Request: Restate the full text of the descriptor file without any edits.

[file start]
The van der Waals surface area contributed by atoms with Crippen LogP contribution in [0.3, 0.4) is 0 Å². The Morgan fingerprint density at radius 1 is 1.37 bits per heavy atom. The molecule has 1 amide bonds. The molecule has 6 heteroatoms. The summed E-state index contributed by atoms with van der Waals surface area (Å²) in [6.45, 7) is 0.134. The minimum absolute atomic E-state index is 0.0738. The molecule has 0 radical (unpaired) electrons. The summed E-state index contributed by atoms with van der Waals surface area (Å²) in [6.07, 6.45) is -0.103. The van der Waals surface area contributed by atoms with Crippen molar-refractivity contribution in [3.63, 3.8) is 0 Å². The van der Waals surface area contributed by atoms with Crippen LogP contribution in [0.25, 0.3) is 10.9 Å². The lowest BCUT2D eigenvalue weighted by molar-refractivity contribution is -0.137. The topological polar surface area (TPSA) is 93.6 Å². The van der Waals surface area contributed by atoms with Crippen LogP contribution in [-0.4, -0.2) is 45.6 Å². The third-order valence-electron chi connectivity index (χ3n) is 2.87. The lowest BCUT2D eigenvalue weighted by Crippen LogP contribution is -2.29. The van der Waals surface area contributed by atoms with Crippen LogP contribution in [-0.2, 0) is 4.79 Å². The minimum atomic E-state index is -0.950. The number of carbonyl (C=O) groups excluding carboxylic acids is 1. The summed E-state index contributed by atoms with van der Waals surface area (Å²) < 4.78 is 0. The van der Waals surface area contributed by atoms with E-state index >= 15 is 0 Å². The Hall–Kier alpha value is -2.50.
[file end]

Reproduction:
The van der Waals surface area contributed by atoms with Crippen LogP contribution in [0.3, 0.4) is 0 Å². The Morgan fingerprint density at radius 1 is 1.37 bits per heavy atom. The molecule has 1 amide bonds. The molecule has 6 heteroatoms. The summed E-state index contributed by atoms with van der Waals surface area (Å²) in [6.45, 7) is 0.134. The minimum absolute atomic E-state index is 0.0738. The molecule has 0 radical (unpaired) electrons. The summed E-state index contributed by atoms with van der Waals surface area (Å²) in [6.07, 6.45) is -0.103. The van der Waals surface area contributed by atoms with Crippen molar-refractivity contribution in [3.63, 3.8) is 0 Å². The van der Waals surface area contributed by atoms with Crippen LogP contribution in [0.25, 0.3) is 10.9 Å². The lowest BCUT2D eigenvalue weighted by molar-refractivity contribution is -0.137. The topological polar surface area (TPSA) is 93.6 Å². The van der Waals surface area contributed by atoms with Crippen LogP contribution in [-0.4, -0.2) is 45.6 Å². The third-order valence-electron chi connectivity index (χ3n) is 2.87. The lowest BCUT2D eigenvalue weighted by Crippen LogP contribution is -2.29. The van der Waals surface area contributed by atoms with Crippen LogP contribution in [-0.2, 0) is 4.79 Å². The minimum atomic E-state index is -0.950. The number of carbonyl (C=O) groups excluding carboxylic acids is 1. The summed E-state index contributed by atoms with van der Waals surface area (Å²) < 4.78 is 0. The van der Waals surface area contributed by atoms with E-state index >= 15 is 0 Å². The Hall–Kier alpha value is -2.50.